SLR - November 2016 - Catlea M. Gorman
Radiographic Anatomy of the Pediatric Lisfranc Joint
Reference: Knijnenberg LM, Dingemans SA, Terra MP, Struijs PA, Schep NW, Schepers T. Radiographic Anatomy of the Pediatric Lisfranc Joint. J Pediatr Orthop. 2016 Sep 3.
Scientific Literature Review
Reviewed By: Catlea M. Gorman, DPM
Residency Program: Regions Hospital/HealthPartners Institute for Education and Research, St. Paul, MN
Podiatric Relevance: Lisfranc injuries can be divided into high-impact and low-impact injuries. High-impact injuries are generally associated with high-energy trauma resulting in fracture-dislocations, while low-impact injuries are commonly associated with only ligamentous injuries. The majority of literature concerning Lisfranc injuries focuses on the adult population, where Lisfranc injuries are reported to be initially misdiagnosed 20 to 50 percent of the time. The mechanism of injury is similar among both the adult and pediatric populations. However, these injuries are often misdiagnosed in the pediatric population due to incomplete ossification, making the normal radiographic relationships used to assess for Lisfranc injury not applicable. On an adult anteroposterior (AP) radiograph, the average distance between the first and second metatarsal base is reported to be 1.3 mm. If the distance is 2 mm or greater, a diastasis is noted and a Lisfranc joint injury is suspected. The adult distance between the medial cuneiform and second metatarsal should be < 2mm. If the distance is greater, there is concern for injury to the Lisfranc ligament. The goal of this retrospective study was to establish normal radiographic values for the anatomy of the pediatric Lisfranc joint to further assist in the diagnosis of traumatic Lisfranc injuries.
Methods: Data was collected from the emergency department and outpatient clinic of a level-1 trauma center from August 2014 to February 2015. Only nonweightbearing radiographs were included in the study. Inclusion criteria consisted of patients under the age of 18 who were skeletally immature. These patients were included if they had a nonweightbearing foot AP radiograph taken that was read by a radiologist as negative for fracture, dislocation and anatomic abnormality. Exclusion criteria consisted of history of previous fracture or underlying anatomic abnormality like brachymetatarsia or clubfoot. In addition, the patient was excluded if there was suspicion for Lisfranc injury. For example, localized pain over the first and second metatarsal bases, persistent pain and/or the inability to bear weight at the one-week clinic follow-up appointment.
The caliper tool under magnification on the Picture Archiving and Communication System (PACS) was used by an emergency medicine resident, an orthopaedic trauma surgeon and a radiologist to measure the shortest distance between the base of the first and second metatarsal (MT1-MT2) and the shortest distance between the medial cuneiform and the base of the second metatarsal (MC-MT2). Measurements were noted to be precise to 0.1 mm. The intraobserver and interobserver variability were calculated using the intraclass correlation (ICC). Greater ICC values are indicative of greater intraobserver and interobserver agreement. An ICC of 0.6 to 0.74 indicates good agreement and an ICC of > 0.75 indicates excellent agreement.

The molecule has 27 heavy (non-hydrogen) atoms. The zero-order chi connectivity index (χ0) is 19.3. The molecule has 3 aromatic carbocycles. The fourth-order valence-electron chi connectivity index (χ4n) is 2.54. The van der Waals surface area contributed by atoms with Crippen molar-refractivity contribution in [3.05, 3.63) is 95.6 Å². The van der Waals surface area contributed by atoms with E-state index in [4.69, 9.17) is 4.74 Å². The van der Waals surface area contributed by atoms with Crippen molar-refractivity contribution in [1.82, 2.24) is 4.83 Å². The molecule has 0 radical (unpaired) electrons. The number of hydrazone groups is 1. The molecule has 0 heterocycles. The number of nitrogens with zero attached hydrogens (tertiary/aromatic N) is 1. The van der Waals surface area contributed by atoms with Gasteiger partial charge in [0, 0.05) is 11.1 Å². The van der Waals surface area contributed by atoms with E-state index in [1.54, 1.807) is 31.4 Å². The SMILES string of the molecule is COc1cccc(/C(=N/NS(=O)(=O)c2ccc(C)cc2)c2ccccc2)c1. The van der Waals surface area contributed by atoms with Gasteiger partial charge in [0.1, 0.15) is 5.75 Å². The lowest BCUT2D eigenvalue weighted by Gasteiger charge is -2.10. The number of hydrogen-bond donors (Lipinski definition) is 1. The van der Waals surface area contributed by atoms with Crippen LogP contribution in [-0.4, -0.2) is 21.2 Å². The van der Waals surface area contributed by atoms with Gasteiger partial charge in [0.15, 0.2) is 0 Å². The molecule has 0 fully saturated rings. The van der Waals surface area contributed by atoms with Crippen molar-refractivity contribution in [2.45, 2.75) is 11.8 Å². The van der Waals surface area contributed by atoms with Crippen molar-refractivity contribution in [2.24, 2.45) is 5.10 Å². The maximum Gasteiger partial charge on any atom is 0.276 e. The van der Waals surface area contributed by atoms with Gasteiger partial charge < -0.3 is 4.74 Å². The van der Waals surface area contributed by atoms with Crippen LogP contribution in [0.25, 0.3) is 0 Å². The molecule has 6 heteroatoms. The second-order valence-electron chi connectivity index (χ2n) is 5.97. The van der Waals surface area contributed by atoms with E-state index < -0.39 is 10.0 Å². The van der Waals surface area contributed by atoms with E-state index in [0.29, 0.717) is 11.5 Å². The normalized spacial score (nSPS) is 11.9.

Results: A total of 243 out of the 352 patients screened met the inclusion criteria. Patients were found in each age group from zero to 17 years of age. Of note, the MC-MT2 distance was not measured for newborns since the MC is not yet ossified. The MT1-MT2 distance was noted to be below 3 mm in all the patients despite the age. The MC-MT2 distance ranged between 7.5 to 3.1 mm and varied by age with the values reaching adult measurements (< 2mm) after the age of six. Both measurements approached adult values at the age of six. Two of the ICC values for the interobserver variability were in the 0.6 to 0.74 range, indicating good agreement. The rest of the ICC values for interobserver and intraobserver variability were > 0.75, indicating excellent agreement among the observers’ radiographic measurements.
Conclusions: This study provided normal pediatric values for the distance between MT1-MT2 and MC-MT2 on a nonweightbearing radiograph. The authors found that pediatric measurements approach adult measurements at the age of six, concluding that a Lisfranc injury could be present if the measurements are greater than the distances found in the study, especially in children under six years of age. Given how rare and how often misdiagnosed these injuries are, this study provides a baseline for radiographic measurements that could be useful in initial diagnosis of traumatic Lisfranc injuries. The main limitation of the study was that the radiographs were all nonweightbearing. The authors mentioned that in their emergency department and outpatient clinic, nonweightbearing radiographs are the standard for foot trauma, making these findings only applicable when assessing nonweightbearing radiographs. A future study involving weightbearing radiographs would be helpful since weightbearing radiographs are preferred when evaluating for Lisfranc injury.